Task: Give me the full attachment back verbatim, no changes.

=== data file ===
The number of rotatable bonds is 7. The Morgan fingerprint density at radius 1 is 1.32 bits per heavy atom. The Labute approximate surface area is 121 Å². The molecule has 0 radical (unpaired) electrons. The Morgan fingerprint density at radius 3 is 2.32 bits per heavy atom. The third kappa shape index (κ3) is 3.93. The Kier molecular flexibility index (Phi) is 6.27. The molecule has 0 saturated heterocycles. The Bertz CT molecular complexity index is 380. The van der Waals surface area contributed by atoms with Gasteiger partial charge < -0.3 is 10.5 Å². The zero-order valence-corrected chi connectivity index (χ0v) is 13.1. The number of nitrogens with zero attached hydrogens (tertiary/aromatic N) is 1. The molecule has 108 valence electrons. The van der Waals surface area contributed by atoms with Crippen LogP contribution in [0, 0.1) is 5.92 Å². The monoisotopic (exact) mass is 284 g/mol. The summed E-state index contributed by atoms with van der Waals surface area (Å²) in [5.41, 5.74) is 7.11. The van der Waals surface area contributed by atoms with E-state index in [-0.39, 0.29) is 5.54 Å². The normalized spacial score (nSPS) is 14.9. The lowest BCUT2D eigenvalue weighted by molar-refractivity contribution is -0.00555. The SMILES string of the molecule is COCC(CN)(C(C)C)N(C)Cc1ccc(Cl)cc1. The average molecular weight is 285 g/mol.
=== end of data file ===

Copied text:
The number of rotatable bonds is 7. The Morgan fingerprint density at radius 1 is 1.32 bits per heavy atom. The Labute approximate surface area is 121 Å². The molecule has 0 radical (unpaired) electrons. The Morgan fingerprint density at radius 3 is 2.32 bits per heavy atom. The third kappa shape index (κ3) is 3.93. The Kier molecular flexibility index (Phi) is 6.27. The molecule has 0 saturated heterocycles. The Bertz CT molecular complexity index is 380. The van der Waals surface area contributed by atoms with Gasteiger partial charge < -0.3 is 10.5 Å². The zero-order valence-corrected chi connectivity index (χ0v) is 13.1. The number of nitrogens with zero attached hydrogens (tertiary/aromatic N) is 1. The molecule has 108 valence electrons. The van der Waals surface area contributed by atoms with Crippen LogP contribution in [0, 0.1) is 5.92 Å². The monoisotopic (exact) mass is 284 g/mol. The summed E-state index contributed by atoms with van der Waals surface area (Å²) in [5.41, 5.74) is 7.11. The van der Waals surface area contributed by atoms with E-state index in [-0.39, 0.29) is 5.54 Å². The normalized spacial score (nSPS) is 14.9. The lowest BCUT2D eigenvalue weighted by molar-refractivity contribution is -0.00555. The SMILES string of the molecule is COCC(CN)(C(C)C)N(C)Cc1ccc(Cl)cc1. The average molecular weight is 285 g/mol.